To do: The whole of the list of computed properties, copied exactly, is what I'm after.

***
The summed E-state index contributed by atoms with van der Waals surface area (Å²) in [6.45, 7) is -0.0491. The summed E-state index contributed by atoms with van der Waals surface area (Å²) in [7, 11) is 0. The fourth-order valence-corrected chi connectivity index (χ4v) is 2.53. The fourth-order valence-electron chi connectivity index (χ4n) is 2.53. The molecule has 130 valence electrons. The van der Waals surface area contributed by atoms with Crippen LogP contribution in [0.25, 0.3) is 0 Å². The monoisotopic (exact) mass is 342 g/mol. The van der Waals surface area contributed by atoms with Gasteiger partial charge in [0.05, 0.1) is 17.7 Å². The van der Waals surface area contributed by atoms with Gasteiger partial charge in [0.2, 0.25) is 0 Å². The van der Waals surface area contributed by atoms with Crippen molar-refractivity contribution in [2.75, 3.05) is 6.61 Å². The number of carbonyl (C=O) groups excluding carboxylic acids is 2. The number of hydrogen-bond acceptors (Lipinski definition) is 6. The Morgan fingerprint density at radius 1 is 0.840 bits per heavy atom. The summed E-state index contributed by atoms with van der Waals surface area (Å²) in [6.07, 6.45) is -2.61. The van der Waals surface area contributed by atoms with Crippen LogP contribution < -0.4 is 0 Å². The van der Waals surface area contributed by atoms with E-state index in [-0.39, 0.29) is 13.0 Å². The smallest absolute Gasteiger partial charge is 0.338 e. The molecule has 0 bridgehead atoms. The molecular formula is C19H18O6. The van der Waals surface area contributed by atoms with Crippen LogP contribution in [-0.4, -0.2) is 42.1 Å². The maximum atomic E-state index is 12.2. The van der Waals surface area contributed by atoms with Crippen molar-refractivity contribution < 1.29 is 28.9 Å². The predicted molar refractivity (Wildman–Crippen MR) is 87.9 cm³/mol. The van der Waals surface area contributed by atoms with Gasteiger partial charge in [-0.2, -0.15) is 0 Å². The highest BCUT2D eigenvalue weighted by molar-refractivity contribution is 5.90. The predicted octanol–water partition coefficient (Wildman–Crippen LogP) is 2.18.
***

The summed E-state index contributed by atoms with van der Waals surface area (Å²) in [6.45, 7) is -0.0491. The summed E-state index contributed by atoms with van der Waals surface area (Å²) in [7, 11) is 0. The fourth-order valence-corrected chi connectivity index (χ4v) is 2.53. The fourth-order valence-electron chi connectivity index (χ4n) is 2.53. The molecule has 130 valence electrons. The van der Waals surface area contributed by atoms with Crippen LogP contribution in [0.25, 0.3) is 0 Å². The monoisotopic (exact) mass is 342 g/mol. The van der Waals surface area contributed by atoms with Gasteiger partial charge in [0.05, 0.1) is 17.7 Å². The van der Waals surface area contributed by atoms with Gasteiger partial charge in [0.2, 0.25) is 0 Å². The van der Waals surface area contributed by atoms with Crippen molar-refractivity contribution in [2.75, 3.05) is 6.61 Å². The number of carbonyl (C=O) groups excluding carboxylic acids is 2. The number of hydrogen-bond acceptors (Lipinski definition) is 6. The Morgan fingerprint density at radius 1 is 0.840 bits per heavy atom. The summed E-state index contributed by atoms with van der Waals surface area (Å²) in [6.07, 6.45) is -2.61. The van der Waals surface area contributed by atoms with Crippen LogP contribution < -0.4 is 0 Å². The van der Waals surface area contributed by atoms with E-state index in [-0.39, 0.29) is 13.0 Å². The smallest absolute Gasteiger partial charge is 0.338 e. The molecule has 0 bridgehead atoms. The molecular formula is C19H18O6. The van der Waals surface area contributed by atoms with Crippen LogP contribution in [-0.4, -0.2) is 42.1 Å². The maximum atomic E-state index is 12.2. The van der Waals surface area contributed by atoms with Crippen molar-refractivity contribution < 1.29 is 28.9 Å². The predicted molar refractivity (Wildman–Crippen MR) is 87.9 cm³/mol. The van der Waals surface area contributed by atoms with Gasteiger partial charge in [-0.2, -0.15) is 0 Å². The highest BCUT2D eigenvalue weighted by molar-refractivity contribution is 5.90. The predicted octanol–water partition coefficient (Wildman–Crippen LogP) is 2.18.